UMO and Tomasz Stanko
Jumo Jazz Club
In a concert broadcast by Finnish radio station YLE from Helsinki's Jumo Jazz Club to all of Europe, Polish trumpeter Tomasz Stanko and the Finnish big band UMO transmitted two clear messages: Stanko is one of the trumpet’s most unique voices, and big bands still do have an important role to play in the development of jazz.
Stanko’s understated sound, both lyrical and witty, turns conventional trumpet playing on its head and draws attention not for its bluster and volume, but for its breathy delicacy, whispered with equal parts sadness and humor. To recognize his quiet gifts, UMO chose to honor and challenge him with five original compositions commissioned from Finnish composers.
The composers approached this challenge from two basic directions. One approach took advantage of Stanko’s effusive, bubbling sound by building structures that allowed for a kind of open-ended momentum to build. Most successful were Esa Onttonen’s “Keko” and Jarmo Savolainen’s “Over, Out, There”, which kept the arrangements focussed and the rhythm propulsive. Both composers made effective use of brassy interludes to heighten drama, allowing Stanko to climb the harmonic steps in front of him, all the while building and re-building peaks of emotional intensity.
The second approach could be called “cinematic” in that the composers created a series of episodes, each consisting of contrasting moods, for Stanko’s character to play against. UMO’s drummer Mikko Hassinen offered “Music for T.S. Garp”, which sounded like it could have worked as a film score, with its jaunty opening theme and Stanko’s sly, bluesy dialogue with baritone saxophone in the middle. Pianist Iro Haarla, widow of Finnish composer/drummer Edward Vesala, contributed “Oma Rauha” (“One’s Own Peace”). This piece gently unfolded, moment to moment, from fragments of melody played on baritone sax, soprano sax and flutes backed by bells and chimes to more frenetic outbursts of blurry, abstract tone colors. The effect was poignant and aching.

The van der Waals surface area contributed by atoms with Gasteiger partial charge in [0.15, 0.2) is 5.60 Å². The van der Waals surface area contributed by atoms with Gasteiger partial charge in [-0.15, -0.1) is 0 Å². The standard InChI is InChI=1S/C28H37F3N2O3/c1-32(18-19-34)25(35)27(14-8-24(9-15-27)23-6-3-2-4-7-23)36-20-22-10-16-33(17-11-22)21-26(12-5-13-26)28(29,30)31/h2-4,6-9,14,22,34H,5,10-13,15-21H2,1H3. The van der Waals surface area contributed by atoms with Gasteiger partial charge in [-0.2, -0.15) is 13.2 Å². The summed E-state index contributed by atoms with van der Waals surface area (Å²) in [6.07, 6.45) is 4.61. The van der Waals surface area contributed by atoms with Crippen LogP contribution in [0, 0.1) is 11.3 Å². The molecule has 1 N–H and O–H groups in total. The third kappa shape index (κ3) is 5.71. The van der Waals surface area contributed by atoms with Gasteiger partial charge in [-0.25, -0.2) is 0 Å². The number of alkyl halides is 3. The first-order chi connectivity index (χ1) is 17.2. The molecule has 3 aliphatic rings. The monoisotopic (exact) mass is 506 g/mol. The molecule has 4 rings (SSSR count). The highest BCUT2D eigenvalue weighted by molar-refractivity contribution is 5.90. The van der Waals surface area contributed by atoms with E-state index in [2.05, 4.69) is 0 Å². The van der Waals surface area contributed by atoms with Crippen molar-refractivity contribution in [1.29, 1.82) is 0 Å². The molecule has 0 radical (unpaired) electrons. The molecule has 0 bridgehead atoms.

Most compelling of the cinematic pieces was saxophonist Jouni Järvelä’s “Three Questions”, for it drove Stanko to create a variety of moods within the confines of one piece. Following from the title, Stanko was presented with three “questions” to which he had to provide answers. The first was a quiet, wandering theme which Stanko responded to with choked, jagged phrases, more breathing than blowing through the trumpet. The second theme was propelled by Hassinen’s furious ride cymbal, eliciting dense flurries of notes from Stanko. And the final question forced Stanko to answer with a combination of the previous ideas.
UMO, meaning “New Music Orchestra”, has been exploring and expanding the big band tradition for over 30 years. They have worked with Thad Jones and Mel Lewis, Muhal Richard Abrams, even the eccentric pop experimenter Jimi Tenor. They have reworked the traditional big band fare-Duke Ellington-and the not-so-traditional-70s Miles Davis. Their arrangements are always airtight, their playing almost mathematical in its precision, and their repertoire open-minded.
Unfortunately, at times UMO lumbers along under the weight of its own precision and hyper-detailed arrangements, losing their rhythmic drive by trying to do everything at once. However, on this night composer Kari Ikonen was able to balance UMO’s strengths and weaknesses to create one of the most powerful pieces of the night. His “Nosreglo” did not feature Stanko, which maybe allowed it to stand on its own. It started with a bold spectrum of brass, a la Gil Evans, using UMO’s heavy-handed harmonizing as a virtue, then proceeded to a striking introduction of the rhythm section, followed by a sharp, confident flugelhorn solo, before fading out with muted trumpet section. Essentially, Ikonen allowed each part of UMO to speak separately, then strung the parts together, making UMO’s precision sound natural and light, rather than technical and heavy.
Maybe the challenge Ikonen, Stanko and others present is what UMO wants. They want to reach beyond their limitations by having others present them with fresh ideas. In doing so, they keep the past masters alive, provide bold settings for the innovators of the present, and open trails for tomorrow’s sounds.